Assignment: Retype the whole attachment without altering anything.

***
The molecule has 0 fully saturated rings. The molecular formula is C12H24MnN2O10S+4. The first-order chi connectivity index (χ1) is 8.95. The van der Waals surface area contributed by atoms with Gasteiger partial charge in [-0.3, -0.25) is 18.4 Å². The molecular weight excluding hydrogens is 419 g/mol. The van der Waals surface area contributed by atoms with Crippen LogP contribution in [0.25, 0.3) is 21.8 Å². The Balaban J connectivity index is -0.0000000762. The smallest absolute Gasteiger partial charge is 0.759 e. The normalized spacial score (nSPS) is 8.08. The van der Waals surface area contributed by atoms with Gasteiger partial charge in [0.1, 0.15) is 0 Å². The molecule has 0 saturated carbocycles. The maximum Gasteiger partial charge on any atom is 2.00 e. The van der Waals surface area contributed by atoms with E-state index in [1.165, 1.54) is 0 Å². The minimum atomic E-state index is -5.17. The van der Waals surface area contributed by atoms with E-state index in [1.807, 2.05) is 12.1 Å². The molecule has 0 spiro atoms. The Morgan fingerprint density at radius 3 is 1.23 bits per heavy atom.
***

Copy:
The molecule has 0 fully saturated rings. The molecular formula is C12H24MnN2O10S+4. The first-order chi connectivity index (χ1) is 8.95. The van der Waals surface area contributed by atoms with Gasteiger partial charge in [-0.3, -0.25) is 18.4 Å². The molecular weight excluding hydrogens is 419 g/mol. The van der Waals surface area contributed by atoms with Crippen LogP contribution in [0.25, 0.3) is 21.8 Å². The Balaban J connectivity index is -0.0000000762. The smallest absolute Gasteiger partial charge is 0.759 e. The normalized spacial score (nSPS) is 8.08. The van der Waals surface area contributed by atoms with Gasteiger partial charge in [0.1, 0.15) is 0 Å². The molecule has 0 saturated carbocycles. The maximum Gasteiger partial charge on any atom is 2.00 e. The van der Waals surface area contributed by atoms with E-state index in [1.165, 1.54) is 0 Å². The minimum atomic E-state index is -5.17. The van der Waals surface area contributed by atoms with E-state index in [1.807, 2.05) is 12.1 Å². The molecule has 0 spiro atoms. The Morgan fingerprint density at radius 3 is 1.23 bits per heavy atom.